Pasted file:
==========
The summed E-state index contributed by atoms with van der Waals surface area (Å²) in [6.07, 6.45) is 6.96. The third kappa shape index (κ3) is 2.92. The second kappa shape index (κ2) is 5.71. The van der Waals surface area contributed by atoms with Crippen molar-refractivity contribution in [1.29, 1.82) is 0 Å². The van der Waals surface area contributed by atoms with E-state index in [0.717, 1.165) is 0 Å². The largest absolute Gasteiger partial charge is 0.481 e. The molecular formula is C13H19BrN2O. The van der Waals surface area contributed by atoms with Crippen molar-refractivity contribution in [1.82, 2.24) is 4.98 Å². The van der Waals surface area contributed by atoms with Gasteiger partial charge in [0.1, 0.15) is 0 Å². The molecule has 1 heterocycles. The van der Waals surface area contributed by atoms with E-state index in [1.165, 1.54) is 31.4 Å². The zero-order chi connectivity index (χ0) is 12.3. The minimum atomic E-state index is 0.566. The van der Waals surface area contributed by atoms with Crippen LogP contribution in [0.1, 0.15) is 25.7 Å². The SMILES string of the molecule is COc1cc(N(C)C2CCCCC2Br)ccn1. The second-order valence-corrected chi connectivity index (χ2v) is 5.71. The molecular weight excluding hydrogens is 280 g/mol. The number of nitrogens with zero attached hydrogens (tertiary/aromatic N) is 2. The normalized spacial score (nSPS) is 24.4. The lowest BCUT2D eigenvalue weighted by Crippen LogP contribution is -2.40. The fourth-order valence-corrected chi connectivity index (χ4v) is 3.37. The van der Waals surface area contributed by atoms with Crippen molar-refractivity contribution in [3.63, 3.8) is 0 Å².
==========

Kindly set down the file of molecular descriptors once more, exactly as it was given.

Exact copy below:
The summed E-state index contributed by atoms with van der Waals surface area (Å²) in [6.07, 6.45) is 6.96. The third kappa shape index (κ3) is 2.92. The second kappa shape index (κ2) is 5.71. The van der Waals surface area contributed by atoms with Crippen molar-refractivity contribution in [1.29, 1.82) is 0 Å². The van der Waals surface area contributed by atoms with E-state index in [0.717, 1.165) is 0 Å². The largest absolute Gasteiger partial charge is 0.481 e. The molecular formula is C13H19BrN2O. The van der Waals surface area contributed by atoms with Crippen molar-refractivity contribution in [1.82, 2.24) is 4.98 Å². The van der Waals surface area contributed by atoms with Gasteiger partial charge in [0.1, 0.15) is 0 Å². The molecule has 1 heterocycles. The van der Waals surface area contributed by atoms with E-state index in [1.165, 1.54) is 31.4 Å². The zero-order chi connectivity index (χ0) is 12.3. The minimum atomic E-state index is 0.566. The van der Waals surface area contributed by atoms with Crippen LogP contribution in [0.1, 0.15) is 25.7 Å². The SMILES string of the molecule is COc1cc(N(C)C2CCCCC2Br)ccn1. The second-order valence-corrected chi connectivity index (χ2v) is 5.71. The molecular weight excluding hydrogens is 280 g/mol. The number of nitrogens with zero attached hydrogens (tertiary/aromatic N) is 2. The normalized spacial score (nSPS) is 24.4. The lowest BCUT2D eigenvalue weighted by Crippen LogP contribution is -2.40. The fourth-order valence-corrected chi connectivity index (χ4v) is 3.37. The van der Waals surface area contributed by atoms with Crippen molar-refractivity contribution in [3.63, 3.8) is 0 Å².